Real-time state of the 2022-2023
Greenland ice sheet surface mass balance
as simulated by the regional climate model MAR
Surface Mass Balance (SMB) =
snowfall + rainfall - meltwater runoff - sublimation/evaporation
Fig 0: Time series of the anomaly of cumulated Greenland ice sheet (GrIS) Surface Mass Balance (SMB) in GT simulated by the regional climate model MAR (version 3.12, run at a resolution of 20km) forced by the ERA5 reanalysis (till today's date - 7 days) and by the Global Forecast System (GFS) model (today's date - 7 days to the today's date +7 days in forecast mode). The gray shading area represents the 1981-2010 standard deviation around the 1981-2010 average. This plot can be put in parallel with the current state of the Arctic sea ice extent. Negative anomaly means a sea level rise contribution. Finally, the equivalent of this figure but for the other Arctic ice caps is available here.
Fig 1: a) Time series of the cumulated Greenland ice sheet (GrIS) Surface Mass Balance (SMB) in GT simulated by the regional climate model MAR (version 3.12 run at a resolution of 20km) forced by the ERA5 reanalysis and by the Global Forecast System (GFS) model (today's date - 5 days to the today's date +7 days in forecast mode) since 1 Sep 2011 (in green), and 1 Sep 2019 (in red). The 1981-2010 mean simulated by MARv3.12 forced by ERA5 is also plotted in black. The 0-24h forecast of each day from the GFS run of 00hTU has been used to build the time series from the end of ERA5 to now. Finally, the gray shading area represents the standard deviation around the 1981-2010 average (in black). b) Same as a) but for the daily SMB in GT/day. The absolute maximum/minimum SMB rate of each day is plotted in blue. c) Daily mean GrIS near-surface temperature (TAS) simulated by MAR. The absolute maximum temperature of each day is plotted in blue. d) Time series of the North Atlantic Oscillation (NAO) index from NOAA e) Time series of the Greenland ice sheet Blocking Index (GBI) from NOAA.
Fig 2a: Left) Cumulated SMB (in mm) from the 1 Sep 2022 to the today's date as simulated by MARv3.12 forced by ERA5/GFS. Right) Same as Left) but in respect to the 1981-2010 ERA5 forced average from the 1 Sep to the today's date. The anomalies lower than the 1981-2010 interannual variability are hatched.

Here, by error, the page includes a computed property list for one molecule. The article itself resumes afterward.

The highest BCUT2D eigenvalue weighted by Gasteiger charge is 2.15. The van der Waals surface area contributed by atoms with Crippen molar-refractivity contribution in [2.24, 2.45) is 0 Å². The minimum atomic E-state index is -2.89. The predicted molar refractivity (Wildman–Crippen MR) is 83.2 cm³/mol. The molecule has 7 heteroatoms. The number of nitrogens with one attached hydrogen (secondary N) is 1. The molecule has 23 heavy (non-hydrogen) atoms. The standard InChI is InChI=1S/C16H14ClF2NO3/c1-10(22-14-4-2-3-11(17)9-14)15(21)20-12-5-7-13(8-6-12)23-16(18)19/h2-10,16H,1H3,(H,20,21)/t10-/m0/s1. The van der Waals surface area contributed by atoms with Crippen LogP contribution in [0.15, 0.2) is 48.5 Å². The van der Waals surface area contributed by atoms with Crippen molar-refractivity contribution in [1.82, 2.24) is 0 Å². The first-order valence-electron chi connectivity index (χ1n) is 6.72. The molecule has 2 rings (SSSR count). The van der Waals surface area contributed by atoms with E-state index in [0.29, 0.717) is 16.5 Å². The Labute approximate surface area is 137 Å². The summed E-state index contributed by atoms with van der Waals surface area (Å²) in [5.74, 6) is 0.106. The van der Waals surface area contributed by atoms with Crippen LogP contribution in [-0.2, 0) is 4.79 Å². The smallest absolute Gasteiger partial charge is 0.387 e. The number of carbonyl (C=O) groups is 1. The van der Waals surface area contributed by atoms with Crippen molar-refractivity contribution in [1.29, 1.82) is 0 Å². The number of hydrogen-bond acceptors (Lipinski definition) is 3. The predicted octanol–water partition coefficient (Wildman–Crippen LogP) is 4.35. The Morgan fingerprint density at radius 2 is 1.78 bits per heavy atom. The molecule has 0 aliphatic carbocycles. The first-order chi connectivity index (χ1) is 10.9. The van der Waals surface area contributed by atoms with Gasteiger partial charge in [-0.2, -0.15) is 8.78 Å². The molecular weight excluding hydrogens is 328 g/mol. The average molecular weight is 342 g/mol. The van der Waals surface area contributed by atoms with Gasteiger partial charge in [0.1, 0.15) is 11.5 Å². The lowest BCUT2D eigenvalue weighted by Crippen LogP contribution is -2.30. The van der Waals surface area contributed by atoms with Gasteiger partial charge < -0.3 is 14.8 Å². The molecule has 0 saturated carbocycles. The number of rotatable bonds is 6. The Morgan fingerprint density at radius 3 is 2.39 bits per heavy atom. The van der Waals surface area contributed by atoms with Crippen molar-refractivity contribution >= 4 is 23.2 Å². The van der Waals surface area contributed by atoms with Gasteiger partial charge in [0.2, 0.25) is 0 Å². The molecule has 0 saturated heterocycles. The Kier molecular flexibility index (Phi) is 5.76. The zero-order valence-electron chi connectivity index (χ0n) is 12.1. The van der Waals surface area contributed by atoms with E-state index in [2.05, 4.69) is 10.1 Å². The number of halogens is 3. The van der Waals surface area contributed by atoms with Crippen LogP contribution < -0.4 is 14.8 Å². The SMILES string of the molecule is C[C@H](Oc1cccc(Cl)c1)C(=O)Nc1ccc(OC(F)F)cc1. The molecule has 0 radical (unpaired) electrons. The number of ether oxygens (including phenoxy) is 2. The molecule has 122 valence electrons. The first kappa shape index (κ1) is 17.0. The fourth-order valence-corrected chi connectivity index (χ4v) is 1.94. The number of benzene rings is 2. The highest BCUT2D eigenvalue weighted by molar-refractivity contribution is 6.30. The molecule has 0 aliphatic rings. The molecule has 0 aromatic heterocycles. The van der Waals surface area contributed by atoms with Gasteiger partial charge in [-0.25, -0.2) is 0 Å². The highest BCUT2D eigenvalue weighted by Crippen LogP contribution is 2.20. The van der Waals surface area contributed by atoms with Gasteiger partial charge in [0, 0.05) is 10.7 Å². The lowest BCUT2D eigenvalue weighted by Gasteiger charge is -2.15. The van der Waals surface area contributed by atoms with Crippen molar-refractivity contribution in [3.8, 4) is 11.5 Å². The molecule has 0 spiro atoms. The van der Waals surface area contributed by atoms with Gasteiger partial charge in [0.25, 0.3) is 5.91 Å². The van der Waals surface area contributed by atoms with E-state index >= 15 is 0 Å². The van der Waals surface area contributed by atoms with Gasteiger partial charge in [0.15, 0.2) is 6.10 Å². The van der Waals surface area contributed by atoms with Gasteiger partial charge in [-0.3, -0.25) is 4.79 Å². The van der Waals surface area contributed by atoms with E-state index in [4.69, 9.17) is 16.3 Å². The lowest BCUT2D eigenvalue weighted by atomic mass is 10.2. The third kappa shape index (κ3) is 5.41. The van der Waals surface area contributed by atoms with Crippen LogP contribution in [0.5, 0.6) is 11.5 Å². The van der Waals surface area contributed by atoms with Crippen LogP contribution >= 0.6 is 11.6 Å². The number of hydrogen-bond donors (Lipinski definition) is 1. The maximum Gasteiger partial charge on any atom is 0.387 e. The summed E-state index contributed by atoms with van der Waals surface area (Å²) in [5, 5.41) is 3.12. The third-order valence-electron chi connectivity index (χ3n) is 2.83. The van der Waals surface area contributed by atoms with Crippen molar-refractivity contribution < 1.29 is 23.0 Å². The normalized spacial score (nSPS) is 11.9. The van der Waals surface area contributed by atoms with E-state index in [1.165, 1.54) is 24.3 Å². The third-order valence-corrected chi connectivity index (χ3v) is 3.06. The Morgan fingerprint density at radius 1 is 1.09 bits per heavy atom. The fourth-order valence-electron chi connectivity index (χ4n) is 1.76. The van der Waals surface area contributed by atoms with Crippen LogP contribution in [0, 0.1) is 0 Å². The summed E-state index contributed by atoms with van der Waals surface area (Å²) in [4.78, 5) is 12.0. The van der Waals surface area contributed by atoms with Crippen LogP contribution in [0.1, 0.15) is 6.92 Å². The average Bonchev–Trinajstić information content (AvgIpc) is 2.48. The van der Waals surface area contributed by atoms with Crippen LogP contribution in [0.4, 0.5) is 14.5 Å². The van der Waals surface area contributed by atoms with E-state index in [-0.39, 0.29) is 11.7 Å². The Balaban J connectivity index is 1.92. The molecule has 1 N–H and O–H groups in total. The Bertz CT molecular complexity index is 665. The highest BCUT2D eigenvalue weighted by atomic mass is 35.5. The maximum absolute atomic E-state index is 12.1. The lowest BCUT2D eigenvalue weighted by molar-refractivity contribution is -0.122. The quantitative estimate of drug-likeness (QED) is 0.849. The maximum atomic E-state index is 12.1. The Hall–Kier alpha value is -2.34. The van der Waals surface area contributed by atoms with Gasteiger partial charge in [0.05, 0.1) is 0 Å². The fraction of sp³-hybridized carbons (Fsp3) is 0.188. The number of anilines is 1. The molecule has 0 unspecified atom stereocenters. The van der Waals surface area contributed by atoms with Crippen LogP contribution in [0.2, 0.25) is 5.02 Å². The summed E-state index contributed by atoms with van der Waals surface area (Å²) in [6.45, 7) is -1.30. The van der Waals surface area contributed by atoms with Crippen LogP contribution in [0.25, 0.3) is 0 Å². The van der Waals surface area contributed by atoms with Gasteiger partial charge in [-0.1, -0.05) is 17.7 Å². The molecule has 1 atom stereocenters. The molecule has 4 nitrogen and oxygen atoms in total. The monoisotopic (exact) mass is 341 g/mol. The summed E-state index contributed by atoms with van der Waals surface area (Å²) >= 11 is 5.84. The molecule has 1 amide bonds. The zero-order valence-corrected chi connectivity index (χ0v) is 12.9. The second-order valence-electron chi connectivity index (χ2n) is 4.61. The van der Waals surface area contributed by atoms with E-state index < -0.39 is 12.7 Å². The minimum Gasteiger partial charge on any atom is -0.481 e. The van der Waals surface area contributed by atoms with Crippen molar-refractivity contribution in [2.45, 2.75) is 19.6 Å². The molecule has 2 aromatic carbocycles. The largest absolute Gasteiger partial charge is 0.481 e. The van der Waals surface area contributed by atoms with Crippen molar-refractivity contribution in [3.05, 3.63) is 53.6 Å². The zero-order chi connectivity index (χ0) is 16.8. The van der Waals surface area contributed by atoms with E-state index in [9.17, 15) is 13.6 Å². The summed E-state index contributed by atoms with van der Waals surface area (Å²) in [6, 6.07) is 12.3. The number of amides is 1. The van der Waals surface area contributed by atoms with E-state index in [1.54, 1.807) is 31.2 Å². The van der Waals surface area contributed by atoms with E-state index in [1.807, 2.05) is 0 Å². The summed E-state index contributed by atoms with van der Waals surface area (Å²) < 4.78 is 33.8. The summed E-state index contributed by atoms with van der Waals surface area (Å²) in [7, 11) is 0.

Fig 2b: Same as Fig 2a but for snowfall.
Fig 2c: Same as Fig 2a but for run-off.
This part will be updated from 1st Apr 2023...
Fig 3: Time series of a) the daily mean GrIS Run-off (in GT/day), b) production of meltwater (in GT/day), c) daily mean GrIS incomming long/shortwave radiation (in W/m²)), d) bare ice extent (i.e. area where the surface density is > 900 kg/m^3 in % of the ice sheet surface) and e) daily mean GrIS surface albedo simulated by MARv3.12 forced by ERA5/GFS (1981-2022).
Fig 4: Left) Number of melt days ( (i.e. when the daily meltwater production > 5 mmWE/day) from the 1 May 2019 to the today's date. Right) Same as Left) but in respect to the 1981-2010 average from 1 May to 31 Aug.
Fig 5a: Left) Melt extent as simulated by MARv3.12 forced by ERA5 and forecasted forced by GFS. Daily meltwater production > 5 mmWE/day (resp. > 1mm/day in dash) is used here as melt threshold in MARv3.12. This melt threshold has been chosen independently of the NSIDC data (see Fig 5b) and the ice mask used here includes both the small perifical ice caps and the main ice sheet, explaining why both estimations do not generally compare. Right) Same as left but for the bare ice extent i.e. the area where the surface density > 900kg/m3.
Fig 5b: Melt extent as derived from satellite data (Credit: NSIDC/Thomas Mote). The melt extent shown on this figure can not be directly compared with the melt extent from MAR (Fig 5a) using a different ice sheet mask and a melt threshold.
Fig 6: Greenland bloking index (GBI) from NCEP-NCARv1 in red and from the Global Forecast System (GFS) based forcasting in dashed red. According to Hanna et al. (2013), the GBI is defined as the 500hPa geopotential height (Z500) area averaged over 60-80°N, 280-340°E.
Fig 7: Idem as Fig. 6 but for 700hPa temperature (T700) averaged over 60-80°N, 280-340°E.
These forecasts are only provided for information in the aim of following the 2021-2022 melting season over Greenland in real time; ULiège can not be held responsible for any use beyond this scope.
Source of this figure: Nowicki, S. M. J., Payne, A., Larour, E., Seroussi, H., Goelzer, H., Lipscomb, W., Gregory, J., Abe-Ouchi, A., and Shepherd, A.: Ice Sheet Model Intercomparison Project (ISMIP6) contribution to CMIP6, Geosci. Model Dev., 9, 4521–4545, https://doi.org/10.5194/gmd-9-4521-2016, 2016.